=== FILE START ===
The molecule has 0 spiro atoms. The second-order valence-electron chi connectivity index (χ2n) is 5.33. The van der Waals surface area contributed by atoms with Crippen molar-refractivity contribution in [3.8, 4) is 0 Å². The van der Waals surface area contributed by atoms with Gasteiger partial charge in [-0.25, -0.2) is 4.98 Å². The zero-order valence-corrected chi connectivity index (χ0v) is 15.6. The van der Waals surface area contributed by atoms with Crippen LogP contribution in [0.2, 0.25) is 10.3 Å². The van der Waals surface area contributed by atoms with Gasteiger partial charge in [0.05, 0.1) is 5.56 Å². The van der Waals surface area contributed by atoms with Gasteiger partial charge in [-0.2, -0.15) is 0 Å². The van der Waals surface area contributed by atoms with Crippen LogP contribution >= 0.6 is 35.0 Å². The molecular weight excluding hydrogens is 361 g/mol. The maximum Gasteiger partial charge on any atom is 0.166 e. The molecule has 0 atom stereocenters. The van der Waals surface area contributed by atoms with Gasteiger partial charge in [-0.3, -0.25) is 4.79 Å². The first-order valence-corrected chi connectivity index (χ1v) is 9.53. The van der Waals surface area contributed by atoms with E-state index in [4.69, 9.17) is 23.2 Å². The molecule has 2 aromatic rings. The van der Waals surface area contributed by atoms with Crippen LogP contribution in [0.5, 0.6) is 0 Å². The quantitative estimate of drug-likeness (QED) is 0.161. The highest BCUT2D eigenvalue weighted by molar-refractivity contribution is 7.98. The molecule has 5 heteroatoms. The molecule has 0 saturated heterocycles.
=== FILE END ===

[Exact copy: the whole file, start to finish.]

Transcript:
The molecule has 0 spiro atoms. The second-order valence-electron chi connectivity index (χ2n) is 5.33. The van der Waals surface area contributed by atoms with Crippen molar-refractivity contribution in [3.8, 4) is 0 Å². The van der Waals surface area contributed by atoms with Gasteiger partial charge in [-0.25, -0.2) is 4.98 Å². The zero-order valence-corrected chi connectivity index (χ0v) is 15.6. The van der Waals surface area contributed by atoms with Crippen LogP contribution in [0.2, 0.25) is 10.3 Å². The van der Waals surface area contributed by atoms with Gasteiger partial charge in [0.05, 0.1) is 5.56 Å². The van der Waals surface area contributed by atoms with Gasteiger partial charge in [-0.2, -0.15) is 0 Å². The van der Waals surface area contributed by atoms with Crippen LogP contribution >= 0.6 is 35.0 Å². The molecular weight excluding hydrogens is 361 g/mol. The maximum Gasteiger partial charge on any atom is 0.166 e. The molecule has 0 atom stereocenters. The van der Waals surface area contributed by atoms with Gasteiger partial charge in [-0.3, -0.25) is 4.79 Å². The first-order valence-corrected chi connectivity index (χ1v) is 9.53. The van der Waals surface area contributed by atoms with E-state index in [4.69, 9.17) is 23.2 Å². The molecule has 2 aromatic rings. The van der Waals surface area contributed by atoms with Crippen LogP contribution in [0.5, 0.6) is 0 Å². The quantitative estimate of drug-likeness (QED) is 0.161. The highest BCUT2D eigenvalue weighted by molar-refractivity contribution is 7.98. The molecule has 5 heteroatoms. The molecule has 0 saturated heterocycles.